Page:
As shown in FIGS. 5a and 5b, the fastening ring 4 comprises a ring middle axis 41, at least one outer-lying grip cam 42, an outer closure surface 43, an inner closure surface 44, and at least one counter-thread section 40 directed radially inwards to the ring middle axis 41. In the embodiment shown here, four counter-thread sections 40 are integrally formed perpendicular to the superficies 19 (shown in FIG. 6) and in the direction of the ring middle axis 41.

The inner diameter is selected such that the fastening ring 4 may be placed over the region of the functional part 1 projecting out of the housing 3 to engage into the housing 3 up to an annular shoulder. Counter-thread sections 40 are integrally formed on the fastening ring 4 perpendicular to the superficies 19 (see FIG. 6) and in the direction of the middle axis. Similar to the increase of the thickness of the threaded sections 11, the thickness of the counter-thread sections 40 increases in the rotational direction of the fastening ring 4, so that upon screwing the fastening ring 4 and the functional part 1 together in the manner of a bayonet, the two parts are held in the housing with a positive and non-positive fit, pulling against one another.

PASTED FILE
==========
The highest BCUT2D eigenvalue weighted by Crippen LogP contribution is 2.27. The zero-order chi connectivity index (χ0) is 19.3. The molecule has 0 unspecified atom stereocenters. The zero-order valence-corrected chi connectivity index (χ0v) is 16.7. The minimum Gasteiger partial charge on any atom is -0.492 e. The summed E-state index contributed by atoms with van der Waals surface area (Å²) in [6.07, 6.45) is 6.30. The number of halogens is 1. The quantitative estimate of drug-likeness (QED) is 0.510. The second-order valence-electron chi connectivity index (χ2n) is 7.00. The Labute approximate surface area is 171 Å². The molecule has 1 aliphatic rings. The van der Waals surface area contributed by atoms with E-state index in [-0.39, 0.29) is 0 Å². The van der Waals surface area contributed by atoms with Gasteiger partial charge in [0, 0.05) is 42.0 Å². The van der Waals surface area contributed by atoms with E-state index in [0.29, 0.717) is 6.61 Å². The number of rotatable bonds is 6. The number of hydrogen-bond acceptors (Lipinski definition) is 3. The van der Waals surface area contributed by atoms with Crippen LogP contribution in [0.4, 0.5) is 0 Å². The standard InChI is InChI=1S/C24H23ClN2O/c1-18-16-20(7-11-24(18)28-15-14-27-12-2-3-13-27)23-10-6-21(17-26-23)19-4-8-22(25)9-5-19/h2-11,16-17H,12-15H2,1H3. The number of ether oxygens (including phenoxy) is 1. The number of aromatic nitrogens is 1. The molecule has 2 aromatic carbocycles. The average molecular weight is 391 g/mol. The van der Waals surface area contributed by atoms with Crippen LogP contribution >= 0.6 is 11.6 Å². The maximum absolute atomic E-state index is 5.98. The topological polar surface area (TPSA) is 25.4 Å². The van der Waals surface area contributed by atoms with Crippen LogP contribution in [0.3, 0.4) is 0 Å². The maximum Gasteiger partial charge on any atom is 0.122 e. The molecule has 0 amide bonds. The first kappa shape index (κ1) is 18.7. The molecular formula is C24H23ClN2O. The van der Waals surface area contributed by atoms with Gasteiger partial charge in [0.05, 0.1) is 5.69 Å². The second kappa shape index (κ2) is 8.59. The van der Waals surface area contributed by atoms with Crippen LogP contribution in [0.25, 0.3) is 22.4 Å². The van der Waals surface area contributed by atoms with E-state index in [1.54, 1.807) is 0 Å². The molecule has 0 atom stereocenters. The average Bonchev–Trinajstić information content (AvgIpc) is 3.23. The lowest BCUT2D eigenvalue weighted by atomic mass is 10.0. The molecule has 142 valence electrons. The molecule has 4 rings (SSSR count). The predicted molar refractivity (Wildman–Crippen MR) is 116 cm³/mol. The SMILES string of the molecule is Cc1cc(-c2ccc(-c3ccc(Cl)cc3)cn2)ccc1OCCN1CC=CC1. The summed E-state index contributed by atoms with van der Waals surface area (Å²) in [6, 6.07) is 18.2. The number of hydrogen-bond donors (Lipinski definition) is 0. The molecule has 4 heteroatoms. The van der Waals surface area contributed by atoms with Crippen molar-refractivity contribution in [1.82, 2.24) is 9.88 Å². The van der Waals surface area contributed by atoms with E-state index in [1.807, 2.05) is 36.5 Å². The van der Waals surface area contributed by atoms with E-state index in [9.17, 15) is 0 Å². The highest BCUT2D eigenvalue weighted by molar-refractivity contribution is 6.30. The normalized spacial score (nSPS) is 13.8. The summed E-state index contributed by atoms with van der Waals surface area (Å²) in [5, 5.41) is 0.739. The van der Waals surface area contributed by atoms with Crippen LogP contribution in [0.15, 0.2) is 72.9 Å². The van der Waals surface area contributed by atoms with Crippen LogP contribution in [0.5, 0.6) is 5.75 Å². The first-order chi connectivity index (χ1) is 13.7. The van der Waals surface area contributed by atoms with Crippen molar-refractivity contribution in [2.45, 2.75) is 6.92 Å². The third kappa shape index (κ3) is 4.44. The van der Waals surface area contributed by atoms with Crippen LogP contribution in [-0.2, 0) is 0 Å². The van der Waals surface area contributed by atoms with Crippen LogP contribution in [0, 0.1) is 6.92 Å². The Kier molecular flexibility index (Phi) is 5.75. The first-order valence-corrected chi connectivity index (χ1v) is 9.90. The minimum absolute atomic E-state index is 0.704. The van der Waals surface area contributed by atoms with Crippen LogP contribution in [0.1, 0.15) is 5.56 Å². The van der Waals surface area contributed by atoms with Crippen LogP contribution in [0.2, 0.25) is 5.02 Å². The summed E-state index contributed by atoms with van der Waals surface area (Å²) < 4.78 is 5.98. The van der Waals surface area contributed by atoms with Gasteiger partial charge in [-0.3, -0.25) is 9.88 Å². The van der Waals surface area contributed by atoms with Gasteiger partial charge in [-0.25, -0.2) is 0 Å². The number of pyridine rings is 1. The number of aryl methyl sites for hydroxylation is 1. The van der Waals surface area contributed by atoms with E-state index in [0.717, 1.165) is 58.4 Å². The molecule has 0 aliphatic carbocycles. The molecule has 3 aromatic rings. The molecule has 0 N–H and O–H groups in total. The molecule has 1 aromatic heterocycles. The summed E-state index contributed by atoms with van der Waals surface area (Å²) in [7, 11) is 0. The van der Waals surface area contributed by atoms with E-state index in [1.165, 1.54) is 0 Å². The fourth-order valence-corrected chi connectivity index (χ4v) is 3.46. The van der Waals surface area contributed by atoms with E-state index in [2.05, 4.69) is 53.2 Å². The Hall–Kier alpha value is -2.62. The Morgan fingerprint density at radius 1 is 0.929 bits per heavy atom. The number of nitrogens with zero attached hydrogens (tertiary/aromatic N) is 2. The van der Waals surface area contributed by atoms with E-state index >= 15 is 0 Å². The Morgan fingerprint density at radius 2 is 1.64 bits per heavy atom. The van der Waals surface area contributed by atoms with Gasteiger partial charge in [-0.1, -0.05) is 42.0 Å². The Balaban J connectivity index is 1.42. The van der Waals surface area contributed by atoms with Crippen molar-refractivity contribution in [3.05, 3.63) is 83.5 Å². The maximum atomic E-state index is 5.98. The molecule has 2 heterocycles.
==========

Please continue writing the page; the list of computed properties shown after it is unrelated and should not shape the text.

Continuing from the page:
If the fastening ring 4 is pushed over the cylindrical functional part 1, the fastening ring 4 is aligned in a manner such that the threaded sections may slide between the counter-thread sections 40. The fastening ring 4 is pushed onto the functional part 1 up until the annular shoulder 45 abuts on the side surface of the functional part 1, on which the driver wheel 16 is assembled.

If the fastening ring 4 is then rotated, the counter-thread sections 40 engage behind the thread sections 11, and the distance between the fastening ring 4 and the functional part 1 is reduced by way of the rotation, by which means the functional part 1 is fixed in the housing 3. The functional part 1 is pressed onto the housing 3 in the direction of the fastening ring 4, so that the peripheral shoulder 110 bears onto the housing edge, while the fastening ring 4 with its annular shoulder 45 is pressed onto the oppositely lying side of the housing 3.

Referring to FIGS. 1 and 2, the stand 5 is shown with two legs 52 and at the end of both stand legs 52 comprises a stand foot 50, by way of which the stand 5 may be assembled on a vertical wall or on a horizontal surface. For the assembly, a fastening means 51 is provided, which in one example may be a screw clamp. A rapid assembly and disassembly of the stand 5 is possible with such a screw clamp. If one wishes more space, the stand may also be permanently screwed on a surface. For this, a fastening plate 53 is thus releasably held in the stand foot. This fastening plate 53 comprises a groove 54, in which an arm 55 of the screw clamp may be inserted according to a tongue and groove principle. The fastening plate 53 also comprises some through-holes, so that the fastening plate 53 may be screwed on a surface by way of screws and thereafter the stand 5 may be pressed on, in order to get into a snap-in retaining position.